Sunday, 23 March 2014

Costa Rica - The Final Cut (Arenal Part II)

It has been 17 days since Donna and I got back from Costa Rica. It was difficult at first adjusting to the glacial world we live in.  I've adjusted to the weather but the birds! There is an absolute lack of novelty around the Avalon Peninsula in late March.  We try to turn overwintering Ring-billed Gulls into spring migrants. We get excited now that local nesting kittiwakes have moved into St. John's harbour where they will be daily until early August when they go back to sea.  Quidi Vidi Lake was our sanity savoir during the winter with the gulls and ducks.  But in spring we are seeing the same ducks that we've been looking at for months and there isn't anything much turning up among the gulls. Besides those nasty Bald Eagles are keeping the gulls thin on the ground. Spring is desperate times in Newfoundland. After a long winter scraping-the-bottom-of-the-barrel-birding of spring is going to be a mental challenge.  I suggest an alternative hobby to get us though the last week of March and all of April. It is called DYFO  (drinking your face off)  every day for the next five weeks. The consequences will be less severe than trying to live on the satisfaction from spring birding on the Avalon. 

Below are images from a time that seems like a life time ago but were actually just a few weeks back.  

Golden-hooded Tanager is a fairly widespread and locally common tanager in Costa Rica. It is possible to get used to them. It happened to me, but overall they are well up there in the ten most stunning colour combinations of all the Costa Rican tanagers.  They are much smaller than the Hepatic Tanager in the same frame.

A Golden-hooded Tanager waits for a Clay-coloured Robin to finish feeding on a watermelon skin.

Passerini's Tanagers were even more numerous than the Golden-hooded Tanagers at the fruit feeder just off the deck of the Arenal Observatory restaurant.  

Bay-headed Tanagers did not visit the feeders but were present in these trees I heard called 'gumdrop' tree.  This was also where the stunning Emerald Tanagers were found.

Banaquits were commonly seen in the flowers planted around the restaurant.

Although common and a frequent sight, I never got used to the Red-legged Honeycreepers feeding in the flowers. 
Brown Jay is another bird one could forget to photograph because they are so in your face around the fruit feeder.

The only White-throated Robins I have ever seen were the dozen of so feeding around one particular 'gumdrop' tree every morning.

Black-crested Coquettes were uncommon but tame when you found them feeding on the flowers.

This Gray-crowned Yellowthroat was one of the few birds that actually came to my pishing in Costa Rica.  I was trying to get better looks at various seedeaters at the time.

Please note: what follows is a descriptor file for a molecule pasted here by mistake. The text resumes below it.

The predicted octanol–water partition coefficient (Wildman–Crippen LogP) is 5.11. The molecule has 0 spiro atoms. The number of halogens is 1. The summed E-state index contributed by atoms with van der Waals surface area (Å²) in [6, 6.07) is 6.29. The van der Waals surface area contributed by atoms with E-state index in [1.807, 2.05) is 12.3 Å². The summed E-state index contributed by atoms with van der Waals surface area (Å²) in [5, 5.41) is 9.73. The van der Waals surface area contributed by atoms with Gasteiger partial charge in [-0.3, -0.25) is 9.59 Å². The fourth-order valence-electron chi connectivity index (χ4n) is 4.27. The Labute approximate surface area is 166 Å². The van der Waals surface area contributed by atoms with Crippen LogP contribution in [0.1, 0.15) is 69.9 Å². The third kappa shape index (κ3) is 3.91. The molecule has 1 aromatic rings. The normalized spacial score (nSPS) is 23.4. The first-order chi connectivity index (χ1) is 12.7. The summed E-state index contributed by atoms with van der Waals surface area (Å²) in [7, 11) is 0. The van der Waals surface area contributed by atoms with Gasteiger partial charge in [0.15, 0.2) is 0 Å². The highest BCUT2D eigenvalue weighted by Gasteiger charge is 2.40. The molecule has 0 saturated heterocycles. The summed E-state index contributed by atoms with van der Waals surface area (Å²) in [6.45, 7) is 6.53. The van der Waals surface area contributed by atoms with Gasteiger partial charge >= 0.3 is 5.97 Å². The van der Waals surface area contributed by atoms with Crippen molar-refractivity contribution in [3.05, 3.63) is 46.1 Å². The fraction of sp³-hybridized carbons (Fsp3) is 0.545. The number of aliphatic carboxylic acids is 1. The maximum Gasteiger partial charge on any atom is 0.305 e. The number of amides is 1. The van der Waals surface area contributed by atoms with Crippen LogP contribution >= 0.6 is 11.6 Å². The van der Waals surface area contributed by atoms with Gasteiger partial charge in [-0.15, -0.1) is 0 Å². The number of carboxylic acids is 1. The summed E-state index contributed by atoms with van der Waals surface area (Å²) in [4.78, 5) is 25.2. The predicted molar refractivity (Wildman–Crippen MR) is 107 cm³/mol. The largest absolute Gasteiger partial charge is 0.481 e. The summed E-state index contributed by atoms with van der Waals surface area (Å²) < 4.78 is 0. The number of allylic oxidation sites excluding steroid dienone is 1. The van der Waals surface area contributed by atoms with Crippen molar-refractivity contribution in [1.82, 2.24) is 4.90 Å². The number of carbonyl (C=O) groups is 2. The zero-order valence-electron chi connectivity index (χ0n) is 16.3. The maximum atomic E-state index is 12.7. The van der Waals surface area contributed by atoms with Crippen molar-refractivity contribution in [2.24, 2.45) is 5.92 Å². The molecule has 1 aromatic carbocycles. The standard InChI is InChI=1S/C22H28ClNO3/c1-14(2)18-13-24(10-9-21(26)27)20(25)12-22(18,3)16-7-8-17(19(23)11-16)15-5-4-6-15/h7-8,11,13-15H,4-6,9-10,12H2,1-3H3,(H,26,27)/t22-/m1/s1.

Arenal is a place I could easily go back to. There was plenty I learned about after I departed. For instance the panoramic view of the forest behind this Keel-billed Toucan has visible Lovely Cotinga and Three-wattled Bellbird in the late afternoons if you know what tree to search.

Birders visiting Costa Rica usually land at capital city of San Jose. Thirty minutes from the airport is Hotel Bougainvillea where birders often spend their first and last nights in Costa Rica. The huge garden behind the hotel has lots of nice birds.  It is a bigger hit on the Day One than the last day after already being blasted by Costa Rican bird novelty.  Below are a few snaps of birds in that garden.

Rufous-capped Warbler is probably widespread within its Costa Rican range but the only individuals I saw were behind Hotel Bougainvillea.

Red-billed Pigeon is an attractive woodland pigeon and quite widespread. If you don't take a picture of it on your first day you might forget to do it later.

White-eared Ground-Sparrow has a very limited range in Costa Rica and if don't see it at Bougainvillea you might not see it at all. Shy! Very shy for a so called sparrow.

They are plenty of North American breeding species spending the winter in Costa Rica. At Hotel Bougainvillea Tennessee Warbler was particularly numerous but there were also Yellow Warblers, Baltimore and Orchard Orioles, Summer Tanagers and this Yellow-throated Vireo.  

There is serious exotica on the Hotel Bougainvillea grounds including Squirrel Cuckoos, Grayish Saltators and everyone's favourite to start of a Costa Rica vacation with, the Blue-crowned Motmot.








3 comments:

  1. What a superb Blog.
    Brilliant

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  2. Bruce, you're thinking of Prevost's Ground-Sparrow that is hard to see anywhere outside of the Hotel Bougainvillea grounds! White-eared Ground-Sparrow is not exceedingly hard to find at mid-elevations.

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  3. Awesome. Oh, well....at least I have my pair of cardinals at the feeder, and an adult Cooper's hawk that keeps trying to catch them.

    ReplyDelete